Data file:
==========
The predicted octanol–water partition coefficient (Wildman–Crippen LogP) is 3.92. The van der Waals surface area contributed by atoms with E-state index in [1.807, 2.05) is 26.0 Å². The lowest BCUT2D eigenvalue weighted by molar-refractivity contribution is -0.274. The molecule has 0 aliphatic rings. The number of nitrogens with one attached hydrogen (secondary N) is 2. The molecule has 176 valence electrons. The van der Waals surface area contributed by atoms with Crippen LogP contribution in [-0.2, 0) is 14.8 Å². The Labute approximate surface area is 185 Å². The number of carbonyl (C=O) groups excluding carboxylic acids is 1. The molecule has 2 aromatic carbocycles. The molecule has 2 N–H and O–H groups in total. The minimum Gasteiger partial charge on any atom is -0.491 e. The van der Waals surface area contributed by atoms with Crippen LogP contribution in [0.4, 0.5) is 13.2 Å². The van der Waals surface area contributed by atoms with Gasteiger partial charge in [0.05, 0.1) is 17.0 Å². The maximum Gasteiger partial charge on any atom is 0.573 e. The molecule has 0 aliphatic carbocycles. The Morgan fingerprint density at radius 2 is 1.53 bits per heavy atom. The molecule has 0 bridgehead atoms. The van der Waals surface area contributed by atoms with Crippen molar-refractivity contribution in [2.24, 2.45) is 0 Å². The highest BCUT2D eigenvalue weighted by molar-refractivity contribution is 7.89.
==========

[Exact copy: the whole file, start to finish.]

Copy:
The predicted octanol–water partition coefficient (Wildman–Crippen LogP) is 3.92. The van der Waals surface area contributed by atoms with E-state index in [1.807, 2.05) is 26.0 Å². The lowest BCUT2D eigenvalue weighted by molar-refractivity contribution is -0.274. The molecule has 0 aliphatic rings. The number of nitrogens with one attached hydrogen (secondary N) is 2. The molecule has 176 valence electrons. The van der Waals surface area contributed by atoms with Crippen LogP contribution in [-0.2, 0) is 14.8 Å². The Labute approximate surface area is 185 Å². The number of carbonyl (C=O) groups excluding carboxylic acids is 1. The molecule has 2 aromatic carbocycles. The molecule has 2 N–H and O–H groups in total. The minimum Gasteiger partial charge on any atom is -0.491 e. The van der Waals surface area contributed by atoms with Crippen LogP contribution in [0.4, 0.5) is 13.2 Å². The van der Waals surface area contributed by atoms with Gasteiger partial charge in [0.05, 0.1) is 17.0 Å². The maximum Gasteiger partial charge on any atom is 0.573 e. The molecule has 0 aliphatic carbocycles. The Morgan fingerprint density at radius 2 is 1.53 bits per heavy atom. The molecule has 0 bridgehead atoms. The van der Waals surface area contributed by atoms with Crippen molar-refractivity contribution in [2.24, 2.45) is 0 Å². The highest BCUT2D eigenvalue weighted by molar-refractivity contribution is 7.89.